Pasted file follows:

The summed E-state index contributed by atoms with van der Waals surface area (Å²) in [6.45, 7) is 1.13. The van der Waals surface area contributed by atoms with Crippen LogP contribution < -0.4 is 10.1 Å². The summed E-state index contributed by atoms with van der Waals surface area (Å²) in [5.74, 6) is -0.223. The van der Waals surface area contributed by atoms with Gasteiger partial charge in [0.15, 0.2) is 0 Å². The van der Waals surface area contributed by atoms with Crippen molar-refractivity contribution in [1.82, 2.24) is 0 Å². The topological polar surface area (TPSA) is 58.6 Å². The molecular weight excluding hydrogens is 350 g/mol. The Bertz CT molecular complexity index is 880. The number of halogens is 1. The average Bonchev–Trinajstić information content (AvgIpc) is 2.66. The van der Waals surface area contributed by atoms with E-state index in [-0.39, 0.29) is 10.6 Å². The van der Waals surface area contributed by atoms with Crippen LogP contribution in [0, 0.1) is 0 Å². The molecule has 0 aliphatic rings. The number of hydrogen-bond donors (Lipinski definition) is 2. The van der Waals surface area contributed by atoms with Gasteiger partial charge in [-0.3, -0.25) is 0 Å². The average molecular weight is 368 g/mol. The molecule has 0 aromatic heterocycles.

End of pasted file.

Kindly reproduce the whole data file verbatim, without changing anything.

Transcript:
The summed E-state index contributed by atoms with van der Waals surface area (Å²) in [6.45, 7) is 1.13. The van der Waals surface area contributed by atoms with Crippen LogP contribution < -0.4 is 10.1 Å². The summed E-state index contributed by atoms with van der Waals surface area (Å²) in [5.74, 6) is -0.223. The van der Waals surface area contributed by atoms with Gasteiger partial charge in [0.15, 0.2) is 0 Å². The van der Waals surface area contributed by atoms with Crippen molar-refractivity contribution in [1.82, 2.24) is 0 Å². The topological polar surface area (TPSA) is 58.6 Å². The molecular weight excluding hydrogens is 350 g/mol. The Bertz CT molecular complexity index is 880. The number of halogens is 1. The average Bonchev–Trinajstić information content (AvgIpc) is 2.66. The van der Waals surface area contributed by atoms with E-state index in [-0.39, 0.29) is 10.6 Å². The van der Waals surface area contributed by atoms with Crippen LogP contribution in [0, 0.1) is 0 Å². The molecule has 0 aliphatic rings. The number of hydrogen-bond donors (Lipinski definition) is 2. The van der Waals surface area contributed by atoms with Gasteiger partial charge in [-0.3, -0.25) is 0 Å². The average molecular weight is 368 g/mol. The molecule has 0 aromatic heterocycles.